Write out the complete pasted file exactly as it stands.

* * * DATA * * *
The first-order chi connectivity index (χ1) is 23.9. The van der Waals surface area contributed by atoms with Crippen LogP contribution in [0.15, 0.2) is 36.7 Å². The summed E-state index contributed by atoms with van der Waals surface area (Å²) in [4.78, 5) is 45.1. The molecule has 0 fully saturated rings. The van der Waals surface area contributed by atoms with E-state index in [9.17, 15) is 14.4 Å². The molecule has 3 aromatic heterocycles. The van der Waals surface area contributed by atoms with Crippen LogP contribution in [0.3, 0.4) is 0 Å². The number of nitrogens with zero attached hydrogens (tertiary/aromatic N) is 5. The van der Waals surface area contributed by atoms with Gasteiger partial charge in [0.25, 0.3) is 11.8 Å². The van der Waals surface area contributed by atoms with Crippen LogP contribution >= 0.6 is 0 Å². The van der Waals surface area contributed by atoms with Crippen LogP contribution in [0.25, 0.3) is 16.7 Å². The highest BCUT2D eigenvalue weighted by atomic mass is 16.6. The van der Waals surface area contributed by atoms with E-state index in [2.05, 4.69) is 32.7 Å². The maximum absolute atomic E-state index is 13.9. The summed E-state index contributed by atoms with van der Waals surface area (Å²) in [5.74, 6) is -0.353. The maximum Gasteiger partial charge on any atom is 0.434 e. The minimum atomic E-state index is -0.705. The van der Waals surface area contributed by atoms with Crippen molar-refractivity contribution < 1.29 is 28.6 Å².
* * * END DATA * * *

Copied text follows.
The first-order chi connectivity index (χ1) is 23.9. The van der Waals surface area contributed by atoms with Crippen LogP contribution in [0.15, 0.2) is 36.7 Å². The summed E-state index contributed by atoms with van der Waals surface area (Å²) in [4.78, 5) is 45.1. The molecule has 0 fully saturated rings. The van der Waals surface area contributed by atoms with E-state index in [9.17, 15) is 14.4 Å². The molecule has 3 aromatic heterocycles. The van der Waals surface area contributed by atoms with Crippen LogP contribution in [0.3, 0.4) is 0 Å². The number of nitrogens with zero attached hydrogens (tertiary/aromatic N) is 5. The van der Waals surface area contributed by atoms with Gasteiger partial charge in [0.25, 0.3) is 11.8 Å². The van der Waals surface area contributed by atoms with Crippen LogP contribution >= 0.6 is 0 Å². The van der Waals surface area contributed by atoms with Crippen LogP contribution in [0.25, 0.3) is 16.7 Å². The highest BCUT2D eigenvalue weighted by atomic mass is 16.6. The van der Waals surface area contributed by atoms with E-state index in [2.05, 4.69) is 32.7 Å². The maximum absolute atomic E-state index is 13.9. The summed E-state index contributed by atoms with van der Waals surface area (Å²) in [5.74, 6) is -0.353. The maximum Gasteiger partial charge on any atom is 0.434 e. The minimum atomic E-state index is -0.705. The van der Waals surface area contributed by atoms with Crippen molar-refractivity contribution < 1.29 is 28.6 Å².